Then do the same with your other foot. Keep in mind that juggling with your non-dominant foot will be harder. Keep at it! Increase the number of times you let the ball bounce off your feet. Instead of catching the ball every time you kick it, kick it up into the air and as it falls, kick it up again rather than letting it bounce on the ground.
Try to keep the ball under control. Focus on juggling with one foot until you feel confident, then switch to the other foot. Practice until you feel confident juggling with both feet. You can "catch" the ball on your foot with careful practice by cushioning the fall of the ball and holding it in place with your foot and shin. Method 2. Drop the ball and let it bounce. Kick it up with your right foot. Try to keep the kick controlled and aim to kick the ball straight up in the air. Try to kick it no higher than your waist. Let the ball drop and then kick it up with your left foot.
Again, try to keep your kick light and controlled so that the ball only goes up to your waist. Smaller kicks are easier to control and better for learning how to alternate feet. Be prepared for the fact that you will probably move around a lot while you learn how to alternate feet. Catch the ball once you have kicked it once with both feet. Readjust if you have moved around and then drop the ball again.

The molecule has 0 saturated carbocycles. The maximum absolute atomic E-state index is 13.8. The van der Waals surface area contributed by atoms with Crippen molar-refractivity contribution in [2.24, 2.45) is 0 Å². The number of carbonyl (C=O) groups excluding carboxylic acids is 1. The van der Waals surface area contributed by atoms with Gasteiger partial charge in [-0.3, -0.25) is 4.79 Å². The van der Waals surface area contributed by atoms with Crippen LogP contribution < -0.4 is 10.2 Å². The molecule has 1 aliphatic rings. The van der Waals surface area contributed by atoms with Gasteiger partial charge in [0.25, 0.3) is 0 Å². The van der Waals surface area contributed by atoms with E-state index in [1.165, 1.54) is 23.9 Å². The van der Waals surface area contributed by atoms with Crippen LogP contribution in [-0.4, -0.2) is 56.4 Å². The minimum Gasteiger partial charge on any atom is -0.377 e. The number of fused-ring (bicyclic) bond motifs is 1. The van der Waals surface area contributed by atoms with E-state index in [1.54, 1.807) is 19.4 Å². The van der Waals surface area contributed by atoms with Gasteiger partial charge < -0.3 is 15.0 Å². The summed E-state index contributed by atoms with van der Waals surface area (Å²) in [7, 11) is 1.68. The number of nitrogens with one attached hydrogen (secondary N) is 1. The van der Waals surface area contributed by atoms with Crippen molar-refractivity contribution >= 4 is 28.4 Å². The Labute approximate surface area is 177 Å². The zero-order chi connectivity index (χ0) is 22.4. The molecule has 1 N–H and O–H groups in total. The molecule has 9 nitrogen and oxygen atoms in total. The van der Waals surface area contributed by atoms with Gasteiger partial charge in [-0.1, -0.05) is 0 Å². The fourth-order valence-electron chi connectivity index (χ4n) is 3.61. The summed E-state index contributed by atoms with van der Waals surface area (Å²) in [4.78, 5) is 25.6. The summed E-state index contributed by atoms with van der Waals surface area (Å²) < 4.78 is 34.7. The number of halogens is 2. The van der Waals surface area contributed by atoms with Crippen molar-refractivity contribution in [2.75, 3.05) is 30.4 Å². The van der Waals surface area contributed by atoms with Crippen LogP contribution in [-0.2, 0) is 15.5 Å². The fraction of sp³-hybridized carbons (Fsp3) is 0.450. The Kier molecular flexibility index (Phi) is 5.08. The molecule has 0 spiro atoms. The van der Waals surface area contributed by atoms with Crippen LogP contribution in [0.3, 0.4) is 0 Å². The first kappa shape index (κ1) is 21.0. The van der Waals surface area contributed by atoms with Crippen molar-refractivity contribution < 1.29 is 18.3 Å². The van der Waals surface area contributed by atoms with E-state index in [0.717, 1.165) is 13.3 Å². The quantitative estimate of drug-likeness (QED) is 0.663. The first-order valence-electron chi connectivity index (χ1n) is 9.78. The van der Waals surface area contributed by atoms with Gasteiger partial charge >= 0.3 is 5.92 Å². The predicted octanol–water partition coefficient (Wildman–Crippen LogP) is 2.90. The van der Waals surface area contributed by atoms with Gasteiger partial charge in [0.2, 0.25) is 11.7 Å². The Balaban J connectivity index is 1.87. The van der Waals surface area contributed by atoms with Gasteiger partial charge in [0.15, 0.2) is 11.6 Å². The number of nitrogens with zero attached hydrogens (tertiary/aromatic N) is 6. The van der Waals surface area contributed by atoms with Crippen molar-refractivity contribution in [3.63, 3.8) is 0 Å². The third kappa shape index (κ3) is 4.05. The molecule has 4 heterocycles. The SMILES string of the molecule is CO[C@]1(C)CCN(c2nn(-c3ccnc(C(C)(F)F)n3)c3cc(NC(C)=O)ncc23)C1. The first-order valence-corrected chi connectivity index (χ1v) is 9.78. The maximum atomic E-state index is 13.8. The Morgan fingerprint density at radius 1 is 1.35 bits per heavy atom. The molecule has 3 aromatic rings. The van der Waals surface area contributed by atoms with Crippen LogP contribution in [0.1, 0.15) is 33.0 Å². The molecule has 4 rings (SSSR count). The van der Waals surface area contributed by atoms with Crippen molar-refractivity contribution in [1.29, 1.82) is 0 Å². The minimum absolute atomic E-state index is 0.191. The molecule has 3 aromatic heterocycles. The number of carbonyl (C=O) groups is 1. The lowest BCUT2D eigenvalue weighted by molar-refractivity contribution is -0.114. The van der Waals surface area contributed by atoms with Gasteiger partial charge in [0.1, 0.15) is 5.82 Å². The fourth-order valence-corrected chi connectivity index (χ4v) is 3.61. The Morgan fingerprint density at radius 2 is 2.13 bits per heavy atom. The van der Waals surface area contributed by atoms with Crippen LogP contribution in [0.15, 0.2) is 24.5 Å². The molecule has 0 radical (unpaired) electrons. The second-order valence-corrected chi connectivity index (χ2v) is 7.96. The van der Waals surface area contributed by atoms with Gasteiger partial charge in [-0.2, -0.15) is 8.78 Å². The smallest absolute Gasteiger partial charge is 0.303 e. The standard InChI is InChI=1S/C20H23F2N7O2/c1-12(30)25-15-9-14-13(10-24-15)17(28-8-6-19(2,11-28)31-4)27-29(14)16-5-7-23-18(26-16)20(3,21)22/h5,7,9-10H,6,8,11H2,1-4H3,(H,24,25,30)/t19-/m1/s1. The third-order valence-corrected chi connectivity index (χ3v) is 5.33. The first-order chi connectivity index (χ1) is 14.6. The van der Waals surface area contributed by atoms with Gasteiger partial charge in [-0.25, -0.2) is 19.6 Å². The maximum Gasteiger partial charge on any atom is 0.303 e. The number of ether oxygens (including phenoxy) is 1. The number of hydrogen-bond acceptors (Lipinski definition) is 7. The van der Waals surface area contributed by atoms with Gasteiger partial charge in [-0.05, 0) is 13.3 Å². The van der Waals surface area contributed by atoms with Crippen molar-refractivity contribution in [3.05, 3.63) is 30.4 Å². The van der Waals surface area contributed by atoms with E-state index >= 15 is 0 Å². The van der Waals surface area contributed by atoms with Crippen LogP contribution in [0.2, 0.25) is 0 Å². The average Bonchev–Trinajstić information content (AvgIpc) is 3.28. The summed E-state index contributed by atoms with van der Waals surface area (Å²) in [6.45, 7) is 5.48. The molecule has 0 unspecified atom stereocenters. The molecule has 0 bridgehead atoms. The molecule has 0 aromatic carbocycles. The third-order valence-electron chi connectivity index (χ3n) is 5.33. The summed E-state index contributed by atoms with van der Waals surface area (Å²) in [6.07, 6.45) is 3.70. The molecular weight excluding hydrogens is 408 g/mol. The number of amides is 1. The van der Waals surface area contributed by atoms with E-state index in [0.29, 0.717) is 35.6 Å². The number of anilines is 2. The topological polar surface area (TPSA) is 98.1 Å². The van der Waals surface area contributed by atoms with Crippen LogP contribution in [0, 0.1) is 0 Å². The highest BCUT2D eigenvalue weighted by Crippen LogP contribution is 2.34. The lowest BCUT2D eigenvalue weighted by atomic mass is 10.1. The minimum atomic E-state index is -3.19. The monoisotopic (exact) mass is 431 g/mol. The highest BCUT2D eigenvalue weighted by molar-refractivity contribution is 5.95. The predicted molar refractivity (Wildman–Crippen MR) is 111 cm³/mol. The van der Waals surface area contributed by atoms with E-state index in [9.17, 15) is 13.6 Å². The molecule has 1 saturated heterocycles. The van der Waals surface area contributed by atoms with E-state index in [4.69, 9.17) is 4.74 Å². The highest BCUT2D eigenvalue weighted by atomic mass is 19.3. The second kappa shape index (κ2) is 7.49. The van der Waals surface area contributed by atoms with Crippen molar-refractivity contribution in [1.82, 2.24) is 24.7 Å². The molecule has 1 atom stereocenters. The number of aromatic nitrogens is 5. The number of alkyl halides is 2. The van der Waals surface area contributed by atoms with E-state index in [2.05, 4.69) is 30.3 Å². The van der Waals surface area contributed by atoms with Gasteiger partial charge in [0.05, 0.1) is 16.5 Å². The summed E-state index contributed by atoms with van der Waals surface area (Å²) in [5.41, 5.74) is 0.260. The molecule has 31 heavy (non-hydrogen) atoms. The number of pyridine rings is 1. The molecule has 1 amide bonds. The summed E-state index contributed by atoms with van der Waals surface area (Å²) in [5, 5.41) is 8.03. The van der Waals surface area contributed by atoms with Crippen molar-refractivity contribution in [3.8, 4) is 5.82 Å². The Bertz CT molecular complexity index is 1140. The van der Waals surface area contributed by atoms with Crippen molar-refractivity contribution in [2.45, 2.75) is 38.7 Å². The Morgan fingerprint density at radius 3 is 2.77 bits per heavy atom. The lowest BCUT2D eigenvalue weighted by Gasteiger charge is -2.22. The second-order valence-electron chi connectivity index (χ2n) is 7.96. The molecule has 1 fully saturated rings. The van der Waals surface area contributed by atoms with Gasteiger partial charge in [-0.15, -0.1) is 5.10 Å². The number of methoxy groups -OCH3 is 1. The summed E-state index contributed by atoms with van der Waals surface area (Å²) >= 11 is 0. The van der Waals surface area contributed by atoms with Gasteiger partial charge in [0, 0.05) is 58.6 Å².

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When you have kicked the ball with both feet twice, catch the ball. Then try kicking it three times with both feet, then four times etc. You'll have mastered this step when you can stand in one place and keep juggling the ball between your feet indefinitely. Method 3. Place the ball at your feet.
Take your dominant kicking foot, and place it on top of the ball. Roll your foot down the ball just strong enough to create a backspin on the ball. Place your toe underneath the ball, and allow the ball to roll up your foot. Immediately kick the ball straight up, as if you were going to catch it with your hands. Position yourself so you can kick the ball up with your other foot. Do this as the ball comes back down. Alternate feet and continue to juggle as you learned how to do in the previous section.
Running through the soccer ball
Every time the ball drops, do not pick it up--use your foot to roll the ball up on your laces and start juggling again. Keep the foot you are kicking with near the ground. Moving your leg up too high while you kick the ball will make you lose control of the ball. The power behind the ball comes from your foot, not from your leg. Method 4. Lift one knee so that it is perpendicular to your body.